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Thirty-Seventh Session of the Economic Commission for Latin America and the Caribbean (ECLAC)

Participation of Foreign Minister Jorge Arreaza Montserrat in the Thirty-Seventh Session of the Economic Commission for Latin America and the Caribbean (ECLAC)

Havana, May 11th, 2018

“The global and regional challenges of multilateralism, the role of ECLAC and the 2030 Agenda for Sustainable Development”

Honorable President and Delegates,

Please allow me to begin my speech by conveying the affectionate, sincere and Latin American greeting from the Constitutional President of the Bolivarian Republic of Venezuela, Nicolas Maduro Moros, who also conveys a warm congratulation to ECLAC for its 70 years, to the Executive Secretary, Alicia Barcena, and her working teams. How many ideas and contributions; how many processes has ECLAC produced in these 7 decades. How much will and willingness I see in the search of paths towards equality starting from solidarity and productive activation of our economies.

How many contributions represented those imports substitution programs promoted in the 80’s. How many trials, successes, as well as errors and lessons learned?

I would like to start by saying that today we are celebrating in Venezuela, as mentioned -in his intervention- our brother Bolivia’s Foreign Minister Fernando. Allow me to share with you a story about equality: In 1999, a German artist went to Gran Sabana in Venezuela, and decided unilaterally to take, steal a beautiful pink stone and that is a sacred stone of our indigenous Pemon people.

When the grandmothers of the Pemon people from Mapuri community, in the area of ​​San Francisco de Yuruani – Bolivar state, went to pay homage to the Grandparents couple, Grandmother Kueka was missing –a stone of 30 tons had been taken without authorization of the indigenous peoples. As from that same day a struggle began: The struggle of our indigenous peoples.

In Revolution our original peoples obtained an equality nature, not only political equality but also in the established practice. However, they had to fight with our bureaucracy. Later we had to fight with the bureaucracy in Germany, and fight with the rights that the artist supposedly had and with the reparation that the artist requested in order to repatriate a sacred being for our Pemon people.

A Deity of the Pemon people had condemned Grandfather Kueka and Grandmother Kueka to live together forever because they had violated the laws: They could not get marry because they came from different communities which had a feud. Today, this morning, Pemon grandmothers arrived in Berlin and at this very moment they must be performing the first ritual of healing in that park, in order to be able to begin the process of repatriation of that sacred being for our Pemon people.

We are, therefore, happy, that is why we also thank the Executive Secretary Alicia Barcena, the Deputy Secretary General of the United Nations and our friends foreign ministers, for sharing this beautiful opportunity.

Honorable Delegates,

The international circumstances and the unbridled voracity of the great power concentrators and, consequently, generators of inequality, mean that today, as never before, we have the human obligation to defend multilateralism and the parameters that the international community has given to open avenues and paths to a world of peace, prosperity, work and knowledge.

Violations of multilateral methods are more frequent every day, and the most elementary rules of the game are ignored. This situation puts peace, security, human development and even life on the planet at risk. We cannot turn multilateral forums into spaces for the subordination and adoration of governments that intend to impose unilateralism as a norm, no longer as an exception -if there is room for exceptions-.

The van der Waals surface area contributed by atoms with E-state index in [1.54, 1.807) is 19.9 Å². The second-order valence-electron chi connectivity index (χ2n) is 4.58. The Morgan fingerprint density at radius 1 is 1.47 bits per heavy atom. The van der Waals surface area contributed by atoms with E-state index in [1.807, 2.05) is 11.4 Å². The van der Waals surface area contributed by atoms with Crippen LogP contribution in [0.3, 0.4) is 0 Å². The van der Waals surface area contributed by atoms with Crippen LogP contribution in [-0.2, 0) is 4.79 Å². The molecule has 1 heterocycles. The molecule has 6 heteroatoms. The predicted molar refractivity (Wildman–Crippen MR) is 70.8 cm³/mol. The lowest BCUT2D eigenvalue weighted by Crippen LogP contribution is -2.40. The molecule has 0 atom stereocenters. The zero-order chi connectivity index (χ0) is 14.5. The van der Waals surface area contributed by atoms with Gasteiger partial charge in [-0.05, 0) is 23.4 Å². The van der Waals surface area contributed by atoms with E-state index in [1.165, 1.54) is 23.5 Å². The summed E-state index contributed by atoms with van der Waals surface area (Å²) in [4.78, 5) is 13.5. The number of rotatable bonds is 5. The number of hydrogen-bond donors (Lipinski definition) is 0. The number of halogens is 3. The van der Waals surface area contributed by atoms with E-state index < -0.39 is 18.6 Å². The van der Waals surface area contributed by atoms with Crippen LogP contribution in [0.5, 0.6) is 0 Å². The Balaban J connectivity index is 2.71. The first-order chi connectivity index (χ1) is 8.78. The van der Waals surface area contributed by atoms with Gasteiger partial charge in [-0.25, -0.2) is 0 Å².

In this regard, we express our concern for the submissive, paralyzing and fractionating effect that the unilateral whims of the imperialism have produced in several of the integration mechanisms of Our America. Despite the differences that may exist and assuming the challenge that diversity implies, these are times for unity, to close ranks with sovereignty, right to peace, development and equality of our peoples.

Each wall, each alleged sanction, each supremacist, racist, warmongering and discriminatory action of the U.S. government or any other government that acts like that, must be fuel for the union and the joint construction of our own regional social and economic development strategies.

We cannot allow that in these 70 years of ECLAC, after the great advances that took place in the first decade of this century, our region continues in stagnation and in danger of not progressing as a bloc.

Hence, we insist on unity within the diversity. We insist on continue promoting multi-polarity through multilateralism based on equality among States, so as to confront and overcome poverty, deep inequalities, and at the same time, we join actions in the region to repudiate the imposition of extraterritorial unilateral coercive measures, and to continue rejecting economic, financial and commercial blockades –that are totally anachronistic and violate the International Law.

Honorable delegates, special guests and observers present, allow me to quote the words of Mrs. Alicia Barcena in the foreword of the document submitted in this session, entitled “Inefficiency of Inequality”, where she states: “… the social gaps and lags have a negative impact on productivity, taxation, environmental sustainability and the greater or lesser spreading of the knowledge society. In other words, inequality is inefficient; it is an obstacle for growth, development and sustainability.”

Venezuela firmly adds to this quote that inequality; poverty and exclusions of our peoples are not fortuitously generated. Inequality comes from nothing. Inequality is the product of colonialism and neocolonialism.

Yesterday in Caracas, we held a meeting with the presence of delegations from Africa, Latin America and the Caribbean on the Reparations for the African descent peoples and we were able to assess through the interventions -I especially remember a very clear one made by the Ambassador of Gambia to the United Nations- but also the speech of Comrade Ralph Goncalves, Prime Minister of Saint Vincent and the Grenadines. How colonialist slavery has structural effects that exist to date, not only culturally but also structurally, in the economies of the countries that were subjected to slavery as well as in the countries to where the enslaved people were taken.

Inequality is the result of the lack of investments in the peoples, in the poorest ones. Inequality is the result of the deep injustice in the distribution of wealth for the wellbeing of our peoples. Inequality is also the result of the lack of political participation in the elaboration, conduction, evaluation and redirection of public policies with an approach of respect for the human rights of the large majorities.